While real disposable income of Russians has increased marginally this year, the weak development in previous years puts it on par with the 2011 level. The average Russian income is about 35,000 rubles (500 euros) a month, while the average monthly wage is 45,000 rubles (640 euros) and average monthly pension is 14,200 rubles (200 euros).
Wealth trends appear similar as income trends. The recent assessment from Credit Suisse finds that the median wealth of Russian adults this year was about 3,700 dollars (3,400 euros), or about the same as in 2012.
Poverty has increased in recent years, but seems to have stabilised at levels last seen about a decade ago. Nearly 20 million Russians (about 14 % of the population) live below the official subsistence minimum. The official subsistence minimum this year is about 11,000 rubles (160 euros) a month per person. A recent survey from the non-governmental Levada Center found that Russians themselves define the poverty level as about 12,500 rubles a month.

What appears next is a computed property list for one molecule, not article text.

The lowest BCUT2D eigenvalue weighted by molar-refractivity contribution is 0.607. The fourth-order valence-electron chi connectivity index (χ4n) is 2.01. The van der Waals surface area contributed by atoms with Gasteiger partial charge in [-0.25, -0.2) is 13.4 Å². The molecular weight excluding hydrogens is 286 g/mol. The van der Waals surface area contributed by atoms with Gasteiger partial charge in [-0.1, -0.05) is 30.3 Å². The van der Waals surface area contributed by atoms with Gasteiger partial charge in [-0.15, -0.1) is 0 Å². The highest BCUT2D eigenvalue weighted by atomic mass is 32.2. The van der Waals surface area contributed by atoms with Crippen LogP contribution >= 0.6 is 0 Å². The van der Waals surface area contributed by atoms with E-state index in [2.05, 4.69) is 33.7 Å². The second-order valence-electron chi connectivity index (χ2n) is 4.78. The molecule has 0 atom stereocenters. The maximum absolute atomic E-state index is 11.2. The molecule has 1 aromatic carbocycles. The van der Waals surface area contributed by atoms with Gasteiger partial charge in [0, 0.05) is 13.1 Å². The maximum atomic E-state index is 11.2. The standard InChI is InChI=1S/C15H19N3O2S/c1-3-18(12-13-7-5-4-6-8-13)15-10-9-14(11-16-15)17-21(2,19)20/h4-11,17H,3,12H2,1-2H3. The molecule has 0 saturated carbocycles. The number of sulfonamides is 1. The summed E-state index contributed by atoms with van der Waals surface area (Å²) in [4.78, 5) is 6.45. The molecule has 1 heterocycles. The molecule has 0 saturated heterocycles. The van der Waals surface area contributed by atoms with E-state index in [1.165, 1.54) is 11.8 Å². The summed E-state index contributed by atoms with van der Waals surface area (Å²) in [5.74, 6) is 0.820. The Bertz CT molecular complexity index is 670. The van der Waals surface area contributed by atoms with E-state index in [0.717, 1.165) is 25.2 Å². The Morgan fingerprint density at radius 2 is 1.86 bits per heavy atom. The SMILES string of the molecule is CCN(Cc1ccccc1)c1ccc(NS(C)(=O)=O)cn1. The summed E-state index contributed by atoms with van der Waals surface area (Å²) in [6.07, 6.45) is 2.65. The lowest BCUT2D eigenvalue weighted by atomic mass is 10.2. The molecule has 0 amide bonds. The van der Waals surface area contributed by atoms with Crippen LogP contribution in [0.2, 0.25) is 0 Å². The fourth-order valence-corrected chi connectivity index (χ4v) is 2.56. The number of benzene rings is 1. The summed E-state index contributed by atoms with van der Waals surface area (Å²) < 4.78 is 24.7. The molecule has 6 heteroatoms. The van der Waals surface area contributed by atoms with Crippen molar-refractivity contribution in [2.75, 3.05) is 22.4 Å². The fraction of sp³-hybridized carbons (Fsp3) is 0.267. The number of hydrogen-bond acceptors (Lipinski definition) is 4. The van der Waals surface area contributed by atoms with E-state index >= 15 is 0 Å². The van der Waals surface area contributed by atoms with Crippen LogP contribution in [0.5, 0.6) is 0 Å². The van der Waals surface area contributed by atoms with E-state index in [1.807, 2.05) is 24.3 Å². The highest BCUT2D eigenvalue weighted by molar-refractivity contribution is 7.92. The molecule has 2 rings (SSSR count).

The distribution of income and wealth in Russia has not changed notably in recent years. The Gini coefficient, a rough indicator of income disparity, was 0.41 last year. The World Bank finds that income equality is roughly the same as in the United States. Relatively high income equality is found in the Nordic countries (Gini coefficient below 0.3), while the greatest income inequality is typically found in certain countries of Latin America and Africa (Gini coefficient above 0.5).
Russian wealth distribution, however, is among the most skewed in the world. Credit Suisse estimates that the Gini coefficient for wealth distribution in Russia is 0.88, the highest disparity of about 200 countries surveyed. Russia’s richest 1 % own nearly 60 % of the country’s wealth. In most countries, the share is below 50 %.
Real disposable incomes of Russians and number of people living below the official subsistence minimum (poverty level)
Sources: Rosstat, BOFIT. * = 1H/1-3Q19